Tuesday, October 30, 2007

Urban Sprouts feeds journalist Michael Pollan at Turning the Tables!

photo: students at Excelsior Middle School harvest kale

Turning the Tables is series of events at Fort Mason that brings key environmental, farming, health, and policy-making figures to the table to discuss critical food and environmental issues. These "working dinners" feature guest speakers, interactive discussions, and cuisine from the area's top chefs.

The premier event on Oct. 26th, "The Perfect Dinner", featured journalist Michael Pollan, (author of The Omnivore's Dilemma) and included veggies grown in Urban Sprouts' gardens! Pollan and others munched on kale and cucumbers grown by students at Excelsior Middle School, June Jordan School for Equity, and MLK Middle School. Pollan is a great advocate for locally grown, organic food and we feel honored to have participated in this event!

Partying in the garden!

On October 20th and 27th, we held our fall garden parties at the MLK Middle School and Excelsior Middle School gardens! Both were loads of fun - students, teachers, and volunteers worked on garden projects such as planting, weeding, building bean teepees, and sheet mulching. We ended the parties by harvesting veggies and cooking lunch together!

At MLK students cooked up a peanut stir-fry and sunchoke salad, and at Excelsior we had cheese quesadillas and salsa fresca. At both events we made a delicious sun tea with lemons and herbs fresh from the garden. Yum!
Here are some photos of the events:

Friday, October 26, 2007

JJSE's Digital Food Map

Students in the Food Class at June Jordan created this digital map using Google maps. Each student mapped the four places they go most often for food - including grocery stores, corner stores, farmers' markets, fast food joints, and more. (Note: this map represents the places we CHOOSE to eat, not all the available food places we have access to.)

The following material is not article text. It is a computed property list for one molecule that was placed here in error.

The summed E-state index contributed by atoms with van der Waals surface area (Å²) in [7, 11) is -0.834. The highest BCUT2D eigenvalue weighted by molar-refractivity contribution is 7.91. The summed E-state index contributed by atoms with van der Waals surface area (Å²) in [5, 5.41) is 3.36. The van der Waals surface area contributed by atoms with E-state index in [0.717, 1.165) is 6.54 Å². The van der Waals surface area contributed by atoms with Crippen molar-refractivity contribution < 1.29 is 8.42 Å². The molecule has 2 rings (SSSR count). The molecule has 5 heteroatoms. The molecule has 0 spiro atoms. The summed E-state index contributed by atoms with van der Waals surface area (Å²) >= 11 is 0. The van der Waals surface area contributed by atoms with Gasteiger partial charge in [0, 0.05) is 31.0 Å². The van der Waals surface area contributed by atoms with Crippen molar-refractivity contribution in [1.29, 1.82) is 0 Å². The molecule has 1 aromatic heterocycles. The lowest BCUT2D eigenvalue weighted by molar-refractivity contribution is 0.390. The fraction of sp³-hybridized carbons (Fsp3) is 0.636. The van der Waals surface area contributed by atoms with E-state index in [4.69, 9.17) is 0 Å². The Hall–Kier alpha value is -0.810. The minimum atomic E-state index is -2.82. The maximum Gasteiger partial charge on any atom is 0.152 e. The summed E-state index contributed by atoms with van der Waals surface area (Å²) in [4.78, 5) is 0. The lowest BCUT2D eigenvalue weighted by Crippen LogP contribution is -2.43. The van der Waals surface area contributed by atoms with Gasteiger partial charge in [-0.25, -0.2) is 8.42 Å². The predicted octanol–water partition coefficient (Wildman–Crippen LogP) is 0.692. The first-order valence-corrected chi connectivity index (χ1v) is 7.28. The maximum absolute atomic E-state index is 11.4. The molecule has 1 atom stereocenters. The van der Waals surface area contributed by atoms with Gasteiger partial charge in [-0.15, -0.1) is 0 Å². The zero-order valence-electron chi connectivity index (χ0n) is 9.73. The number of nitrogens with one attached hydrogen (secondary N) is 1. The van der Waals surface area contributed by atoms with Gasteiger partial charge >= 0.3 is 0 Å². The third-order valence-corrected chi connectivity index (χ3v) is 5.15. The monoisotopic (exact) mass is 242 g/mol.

Blue marker = student's home
Red marker = place to get unhealthy food
Green marker = place to get healthy food

View Larger Map

San Francisco has 3.85 times more unhealthy food options than healthy food options, according to the California Center for Public Health Advocacy. Their study counted unhealthy options like fast food restaurants and liquor stores selling junk food and compared them to healthy options like grocery stores and farmers markets. We did better than Sacramento, with 5.66 times more unhealthy options, but worse than Santa Cruz with 1.84.

How does our class's map of our shopping choices relate to this fact about food access? Respond to these questions in the comments section:

  1. What do you notice when you look at the map overall?
  2. Are there more healthy or unhealthy food locations, or are they about the same? Near school? Near your house?
  3. How far do you have to travel from home to buy food? How many blocks?
  4. What kinds of food can you most easily buy within walking distance of your house?
  5. Why do you think this is so?
  6. Do you think other parts of San Francisco look the same as our neighborhoods, or are they different? Why or why not?
  7. If you could change something about the food locations in our neighborhoods, what would you change?

Thursday, October 18, 2007

Meet the Greens Interview!

Meet the Greens is a website with animated webisodes about two green kids (literally, plus they're environmentalists) who are trying to protect the planet. This week, the Greens (Izz and Dex) interviewed me and Walter, an Urban Sprouts 8th grader from Excelsior Middle School.

Check us out! Here Izz and Dex interview Walter and me, and Here I talk more about how we started Urban Sprouts.

The Greens also have some good tips about recycling, making worm bins, and trying to keep our ecological footprint as small as possible.